Platform Drug Delivery Devices (PDDDs) such as for inhaled or parenteral delivery are attractive because of the potential for shorter development times and lower manufacturing cost. They can offer pharmaceutical companies a fast-track and efficient route to market for a number of products within their portfolio and are increasingly forming part of their IP strategy. Despite the apparent appetite for PDDD there is uncertainty around how to deliver an effective device. Companies are considering how a Drug Delivery Platform could be incorporated into their portfolio of product developments and if shorter development times and lower manufacturing costs can be realised.
PA recently helped a global biopharmaceutical company to develop a drug delivery strategy for their portfolio and pipeline drugs. The brief was to identify how to maximise the value of the drug assets through the application of both device and formulation drug delivery technology. We identified which drugs best benefited from the application of custom and platform technologies, analysed the competitive environment, identified suitable drug delivery technologies and assessed the priority and risk associated with each. As a result the company was able to progress the development of new, higher value products which will be more competitive in the market.
Part of the difficulty in breaking through with a Platform Device is that many of the initial development steps are counter intuitive to the traditional approach of developing a delivery device for a particular drug product. In our experience, many pharmaceutical companies find it difficult to commit resources to developing a platform technology that will not, at first, be targeted to deliver any one of the products in their portfolio without further development.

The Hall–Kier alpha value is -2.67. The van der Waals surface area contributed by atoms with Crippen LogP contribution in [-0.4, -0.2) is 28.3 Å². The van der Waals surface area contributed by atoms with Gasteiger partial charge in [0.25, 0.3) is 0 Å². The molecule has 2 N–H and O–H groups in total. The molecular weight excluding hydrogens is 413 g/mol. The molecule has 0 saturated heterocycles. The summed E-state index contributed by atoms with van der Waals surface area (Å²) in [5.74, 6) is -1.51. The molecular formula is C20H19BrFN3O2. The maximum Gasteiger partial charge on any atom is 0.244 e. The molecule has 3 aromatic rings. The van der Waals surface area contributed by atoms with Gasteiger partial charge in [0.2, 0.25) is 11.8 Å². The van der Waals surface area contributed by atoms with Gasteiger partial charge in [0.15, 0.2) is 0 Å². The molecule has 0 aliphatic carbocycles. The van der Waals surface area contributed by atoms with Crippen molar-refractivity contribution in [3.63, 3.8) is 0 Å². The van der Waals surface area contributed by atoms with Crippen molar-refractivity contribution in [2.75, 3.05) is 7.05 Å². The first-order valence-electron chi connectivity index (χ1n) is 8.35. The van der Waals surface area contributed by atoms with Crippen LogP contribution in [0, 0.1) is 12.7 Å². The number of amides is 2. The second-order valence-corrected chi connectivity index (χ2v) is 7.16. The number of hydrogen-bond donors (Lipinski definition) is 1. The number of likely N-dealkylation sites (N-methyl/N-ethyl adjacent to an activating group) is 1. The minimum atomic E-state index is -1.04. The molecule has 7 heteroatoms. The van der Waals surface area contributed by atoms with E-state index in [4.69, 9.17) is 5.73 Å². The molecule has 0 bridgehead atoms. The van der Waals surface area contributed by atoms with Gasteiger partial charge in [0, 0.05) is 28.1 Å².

PDDD development requires a radically different approach starting with a portfolio review to identify product groupings where design commonality and delivery requirements intersect. This is essential to justify the development of the platform technology and to identify the commercial benefits that delivery of a range of pharmaceutical products through a single platform can bring. The product groupings may not be immediately obvious as they require the input of a diverse range of stakeholders including pharmaceutical product developers, market specialists and device technologists.
The identification of suitable product groupings is a key step that allows an innovation space to be established to develop a truly platform product. This can then be used as the basis for defining targets and boundaries for the platform development. Without this process, the development of a platform technology can easily lose focus and revert to a drug-specific development.
Our work in this area has allowed us to develop a robust approach and process to tackling platform drug delivery device development. Through a process of portfolio review coupled with experience of all stages of the development process, we can help you determine whether a Drug Delivery Platform should feature in your delivery device portfolio.
To discuss developing a drug delivery platform for your organisation, please contact us now.